Sen. Tom Cotton visits Iowa, decries critical race theory and efforts to defund the police

By: - June 29, 2021 8:38 pm

U.S. Sen. Tom Cotton, R-Arkansas, spoke to a group of Sioux Center Republicans on June 29. (Screenshot of Iowa GOP livestream)

Sen. Tom Cotton of Arkansas, headlining a state GOP event in northwest Iowa, decried “critical race theory” and accused Democrats of fostering a crime wave before ending the night in a push-up contest against Sen. Chuck Grassley.

Cotton is the latest in a string of possible 2024 candidates to travel the Hawkeye State. He joked at the onset of Tuesday’s event that he wouldn’t pander to Iowans, though he noted that his wife had been born in the state.

“I’m the only one who loves you so much that I married a girl born in Iowa,” Cotton told a crowd of Republicans gathered at a classic car museum in Sioux Center.

In his opening remarks, Cotton spoke on several of the issues addressed by Iowa’s Republican majority in the 2021 legislative session. He condemned “critical race theory,” arguing that Democrats were trying to inflame racial tensions in schools.

“If we let the left indoctrinate an entire generation of our kids to hate America, what will we have gained?” Cotton asked the crowd.

He also spoke in support of police officers and in opposition to rioting during last summer’s Black Lives Matter protests. Cotton emphasized that Republicans would continue to support law enforcement, in opposition to activist calls to defund the police.

“I know that we Republicans, here in Iowa and across the country, will always back the Blue,” Cotton said to applause.

Cotton alleged that Democrats had heralded a “crime wave of unprecedented proportions” with lenient crime policies and proposals to defund the police. 

The Pew Research Center reported in late 2020 that violent and property crime rates had fallen by 47% and 55%, respectively, from peaks in the early 1990s.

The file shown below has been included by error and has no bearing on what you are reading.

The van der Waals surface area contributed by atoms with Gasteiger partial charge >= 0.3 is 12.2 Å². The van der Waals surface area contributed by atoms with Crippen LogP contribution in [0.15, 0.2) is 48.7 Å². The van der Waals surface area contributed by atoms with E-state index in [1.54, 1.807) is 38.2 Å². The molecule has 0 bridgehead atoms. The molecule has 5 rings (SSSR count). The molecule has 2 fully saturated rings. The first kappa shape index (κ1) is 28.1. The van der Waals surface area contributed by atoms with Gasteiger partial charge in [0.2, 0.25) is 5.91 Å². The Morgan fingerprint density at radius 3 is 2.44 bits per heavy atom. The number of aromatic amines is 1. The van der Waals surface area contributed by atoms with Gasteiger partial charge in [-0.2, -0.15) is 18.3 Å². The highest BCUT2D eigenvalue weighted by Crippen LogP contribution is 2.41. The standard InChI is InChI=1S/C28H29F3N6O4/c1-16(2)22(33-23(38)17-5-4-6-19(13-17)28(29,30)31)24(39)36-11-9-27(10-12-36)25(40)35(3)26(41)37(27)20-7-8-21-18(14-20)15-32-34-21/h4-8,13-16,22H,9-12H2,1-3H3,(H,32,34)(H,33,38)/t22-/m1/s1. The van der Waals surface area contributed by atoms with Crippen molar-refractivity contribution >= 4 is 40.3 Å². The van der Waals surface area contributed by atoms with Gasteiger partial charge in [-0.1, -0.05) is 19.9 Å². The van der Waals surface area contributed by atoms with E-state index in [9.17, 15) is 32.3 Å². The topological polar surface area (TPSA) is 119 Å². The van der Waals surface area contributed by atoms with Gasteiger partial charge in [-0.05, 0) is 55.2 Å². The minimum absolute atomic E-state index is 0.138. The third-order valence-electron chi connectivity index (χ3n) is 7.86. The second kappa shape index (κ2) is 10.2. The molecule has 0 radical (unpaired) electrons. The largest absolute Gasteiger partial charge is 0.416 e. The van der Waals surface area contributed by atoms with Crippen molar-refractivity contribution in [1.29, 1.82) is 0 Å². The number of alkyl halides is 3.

Cotton was the subject of widespread controversy during last summer’s protests because he advocated for sending in military forces and giving “no quarter for insurrectionists, anarchists, rioters, and looters.” In the military, “no quarter” means refusing to show mercy to an opponent, even when the opponent surrenders.

In a controversial New York Times opinion piece that ultimately led to the resignation of a Times editor, Cotton said rioting related to protests should be met with “an overwhelming show of force to disperse, detain and ultimately deter lawbreakers.”

In addition to Tuesday’s appearance, Cotton is using his Iowa trip to launch the “Veterans to Victory” program, an initiative to elect more Republican veterans to Congress. Cotton has used the program to endorse and help raise campaign funds for U.S. Rep. Mariannette Miller-Meeks, an Army veteran representing Iowa’s 2nd District.

In a video announcing the project, Cotton said he’s supporting “veterans who won’t bend a knee to the woke mob” and “veterans who will stand up against open borders and critical race theory.”

Cotton 44, and Grassley, 87, each did 22 push-ups on stage at the end of the program in what a Grassley campaign tweet described as a display of support for veterans.

Our stories may be republished online or in print under Creative Commons license CC BY-NC-ND 4.0. We ask that you edit only for style or to shorten, provide proper attribution and link to our web site. Please see our republishing guidelines for use of photos and graphics.

Katie Akin
Katie Akin

Katie Akin is a former Iowa Capital Dispatch reporter. Katie began her career as an intern at PolitiFact, debunking viral fake news and fact-checking state and national politicians. She moved to Iowa in 2019 for a politics internship at the Des Moines Register, where she assisted with Iowa Caucus coverage, multimedia projects and the Register’s Iowa Poll. She became the Register’s retail reporter in early 2020, chronicling the impact of the COVID-19 pandemic on Central Iowa’s restaurants and retailers.